Business continuity is a key concern for top company leaders.
The wisest of the wise know to consider software as part of continuity.
Software is crucial because it is so often business-critical. If your ERP goes down, or if your online ordering crashes, then your business screeches to an immediate halt. That’s a catastrophe no business can afford.
So it’s important to know what can put your business software continuity at risk. Here are some of the problems you’ll want to avoid:
When you purchase software—whether it’s Software as a Service (SaaS) or an ERP or a helpful tool for a niche purpose—you assume it will always be there. But that isn’t the case. Vendors sometimes disappear, and take your software with them.
Maybe it’s a startup that loses funding and collapses. Maybe it’s a company that gets bought up and merged with a different software product. Or maybe it’s a key contact at your vendor who leaves and takes helpful knowledge of your business processes with him or her.
So your business needs a plan for replacing key software. Know what’s on the market to replace key software, and if those options may work for your business. Having options will keep your business more secure in the long run.
Vendors Change Course
Sometimes, vendors don’t disappear, but they change their contracts or pricing structure in a way that makes them no longer a fit for your business.
If a vendor goes from flat-fee pricing to a charge per seat license, your P&L statements may require a change. Or if a vendor changes service offerings and remove the key process you rely on them to provide, you may have no choice but to find an alternative.
The change could also be linked to emerging technologies. How many companies have had to pivot because a vendor focused on wireless technology, or Bluetooth, or mobile? What new technologies coming down the pike will require similiar changes?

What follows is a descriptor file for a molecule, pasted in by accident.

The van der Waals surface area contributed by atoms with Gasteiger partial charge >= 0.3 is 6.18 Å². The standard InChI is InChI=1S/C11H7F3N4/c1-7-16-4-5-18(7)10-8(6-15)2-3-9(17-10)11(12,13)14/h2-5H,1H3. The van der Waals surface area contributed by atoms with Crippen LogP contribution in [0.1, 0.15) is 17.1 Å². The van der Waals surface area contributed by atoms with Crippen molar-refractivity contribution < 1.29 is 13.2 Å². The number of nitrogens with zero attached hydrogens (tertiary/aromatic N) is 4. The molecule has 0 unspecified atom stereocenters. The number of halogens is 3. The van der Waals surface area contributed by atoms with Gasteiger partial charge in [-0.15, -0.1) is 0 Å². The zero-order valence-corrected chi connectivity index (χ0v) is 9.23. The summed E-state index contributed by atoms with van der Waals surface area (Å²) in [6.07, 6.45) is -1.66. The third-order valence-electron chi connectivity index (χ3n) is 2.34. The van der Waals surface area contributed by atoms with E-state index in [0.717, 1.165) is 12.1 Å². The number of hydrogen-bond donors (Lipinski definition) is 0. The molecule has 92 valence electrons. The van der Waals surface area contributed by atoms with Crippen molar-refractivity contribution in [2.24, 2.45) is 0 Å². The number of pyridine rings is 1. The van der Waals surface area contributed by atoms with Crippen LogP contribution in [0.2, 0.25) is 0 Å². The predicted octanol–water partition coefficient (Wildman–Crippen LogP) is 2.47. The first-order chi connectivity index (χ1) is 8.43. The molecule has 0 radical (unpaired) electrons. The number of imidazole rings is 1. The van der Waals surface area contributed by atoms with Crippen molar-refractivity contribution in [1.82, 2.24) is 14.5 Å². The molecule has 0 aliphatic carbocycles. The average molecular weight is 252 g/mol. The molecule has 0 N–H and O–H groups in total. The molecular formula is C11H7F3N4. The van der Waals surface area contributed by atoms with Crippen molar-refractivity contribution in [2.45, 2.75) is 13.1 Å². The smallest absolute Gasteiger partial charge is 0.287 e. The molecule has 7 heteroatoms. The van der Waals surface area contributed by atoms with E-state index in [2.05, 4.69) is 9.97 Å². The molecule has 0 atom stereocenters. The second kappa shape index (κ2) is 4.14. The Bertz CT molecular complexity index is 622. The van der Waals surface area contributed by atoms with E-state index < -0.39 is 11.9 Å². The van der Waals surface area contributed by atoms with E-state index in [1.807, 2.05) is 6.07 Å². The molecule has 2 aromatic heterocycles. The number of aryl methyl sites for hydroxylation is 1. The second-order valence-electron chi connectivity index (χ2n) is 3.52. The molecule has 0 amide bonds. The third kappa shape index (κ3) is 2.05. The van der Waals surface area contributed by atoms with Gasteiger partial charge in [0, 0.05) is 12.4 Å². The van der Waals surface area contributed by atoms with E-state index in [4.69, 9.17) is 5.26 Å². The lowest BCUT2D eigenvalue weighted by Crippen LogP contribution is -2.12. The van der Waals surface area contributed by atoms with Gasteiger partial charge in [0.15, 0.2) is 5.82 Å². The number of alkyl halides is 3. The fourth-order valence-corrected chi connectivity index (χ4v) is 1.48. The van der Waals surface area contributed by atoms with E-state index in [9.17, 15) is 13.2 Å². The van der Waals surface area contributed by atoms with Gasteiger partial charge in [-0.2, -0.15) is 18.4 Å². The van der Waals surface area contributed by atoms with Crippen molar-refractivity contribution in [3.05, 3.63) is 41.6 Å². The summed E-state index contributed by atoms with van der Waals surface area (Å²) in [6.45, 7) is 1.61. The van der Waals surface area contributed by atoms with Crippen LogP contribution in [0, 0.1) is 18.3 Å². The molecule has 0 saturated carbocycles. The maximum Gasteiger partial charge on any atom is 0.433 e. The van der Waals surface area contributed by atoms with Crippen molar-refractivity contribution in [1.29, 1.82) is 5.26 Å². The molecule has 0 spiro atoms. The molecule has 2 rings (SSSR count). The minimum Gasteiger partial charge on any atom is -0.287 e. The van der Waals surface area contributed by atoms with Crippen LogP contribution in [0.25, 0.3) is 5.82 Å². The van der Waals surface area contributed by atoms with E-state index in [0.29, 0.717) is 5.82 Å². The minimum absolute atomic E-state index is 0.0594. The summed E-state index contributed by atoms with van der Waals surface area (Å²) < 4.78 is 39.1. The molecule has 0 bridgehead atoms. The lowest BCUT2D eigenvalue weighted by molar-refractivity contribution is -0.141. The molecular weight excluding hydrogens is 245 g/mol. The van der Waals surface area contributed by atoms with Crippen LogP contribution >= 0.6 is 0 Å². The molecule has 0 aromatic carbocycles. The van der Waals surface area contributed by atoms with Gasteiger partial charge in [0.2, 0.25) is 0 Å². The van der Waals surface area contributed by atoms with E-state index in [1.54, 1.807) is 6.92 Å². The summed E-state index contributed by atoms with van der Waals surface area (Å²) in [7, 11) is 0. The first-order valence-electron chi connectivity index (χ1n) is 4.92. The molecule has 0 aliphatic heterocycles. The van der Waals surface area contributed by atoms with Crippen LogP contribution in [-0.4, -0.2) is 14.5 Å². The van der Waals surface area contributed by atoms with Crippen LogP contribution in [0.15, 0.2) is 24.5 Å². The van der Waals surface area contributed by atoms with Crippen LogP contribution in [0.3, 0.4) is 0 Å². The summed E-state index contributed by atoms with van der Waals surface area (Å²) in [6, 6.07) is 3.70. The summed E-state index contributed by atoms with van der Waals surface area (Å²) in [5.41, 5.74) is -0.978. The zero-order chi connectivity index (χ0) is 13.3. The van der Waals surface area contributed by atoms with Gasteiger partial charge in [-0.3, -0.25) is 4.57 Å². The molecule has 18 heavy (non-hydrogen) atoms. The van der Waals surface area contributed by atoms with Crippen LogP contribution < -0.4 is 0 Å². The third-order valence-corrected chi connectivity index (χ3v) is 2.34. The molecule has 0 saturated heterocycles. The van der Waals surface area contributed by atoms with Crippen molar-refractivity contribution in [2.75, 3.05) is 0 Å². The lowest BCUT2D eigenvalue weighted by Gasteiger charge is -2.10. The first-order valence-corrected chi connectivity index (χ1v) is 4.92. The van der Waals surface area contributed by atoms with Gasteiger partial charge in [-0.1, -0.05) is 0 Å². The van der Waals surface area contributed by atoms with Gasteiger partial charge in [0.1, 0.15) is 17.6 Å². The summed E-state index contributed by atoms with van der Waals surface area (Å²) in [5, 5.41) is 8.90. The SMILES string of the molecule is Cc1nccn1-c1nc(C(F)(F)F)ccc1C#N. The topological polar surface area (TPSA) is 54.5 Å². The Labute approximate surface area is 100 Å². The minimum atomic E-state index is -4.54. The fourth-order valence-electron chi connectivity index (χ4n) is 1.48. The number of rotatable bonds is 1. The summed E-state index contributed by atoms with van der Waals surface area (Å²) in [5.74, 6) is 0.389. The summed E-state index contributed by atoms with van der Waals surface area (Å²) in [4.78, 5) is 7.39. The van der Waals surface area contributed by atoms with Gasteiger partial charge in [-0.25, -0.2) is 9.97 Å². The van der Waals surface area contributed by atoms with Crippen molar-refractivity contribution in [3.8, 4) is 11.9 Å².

Your Business Changes
Maybe your software vendor is steady as can be, but your business changes and necessitates a change in software. For example, you create a new business process that isn’t supported by your existing technology stack. Suddenly, your software isn’t solving business-critical needs.
Or consider this scenario: you have one employee who knows your software stack inside and out. What happens if that employee suddenly can’t work any longer for medical reasons? Or if she takes a new job and leaves you with just two weeks to adjust? Or if he does something that leaves you no choice but to terminate his employment? In any of these cases, a software that seemed like a perfect fit may no longer be the right match for your business.
How to Protect Your Business
You don’t want your software stack to endanger business continuity. Here are some steps you can take to secure your business:
Ownership: Where possible, own your software. This may mean permanent licenses or long-term contracts. It may also mean custom software development that is your company IP. This ownership puts your business at less risk, and can actually become an asset on your balance sheet.
Diversification: Don’t rely on one employee to hold all knowledge of how your software works. Instead, create systems, processes, and documentation that will allow your company to keep moving when that one awesome employee moves on.
The same holds true for software vendors. Don’t get in a situation where one outside company can stymie your business. Have options of vendors, and make sure you own your code base for any custom web applications.
Customization: Make sure your apps and your software partners allow for customization, so that they can change with your business.
The bottom line is this: Your business needs should dictate how your software works, instead of the other way around. If your business is having to adjust to software, or is at risk of having to do so, then it’s time for a new approach. Contact Worthwhile to see how a new approach to software partnership could work for your business.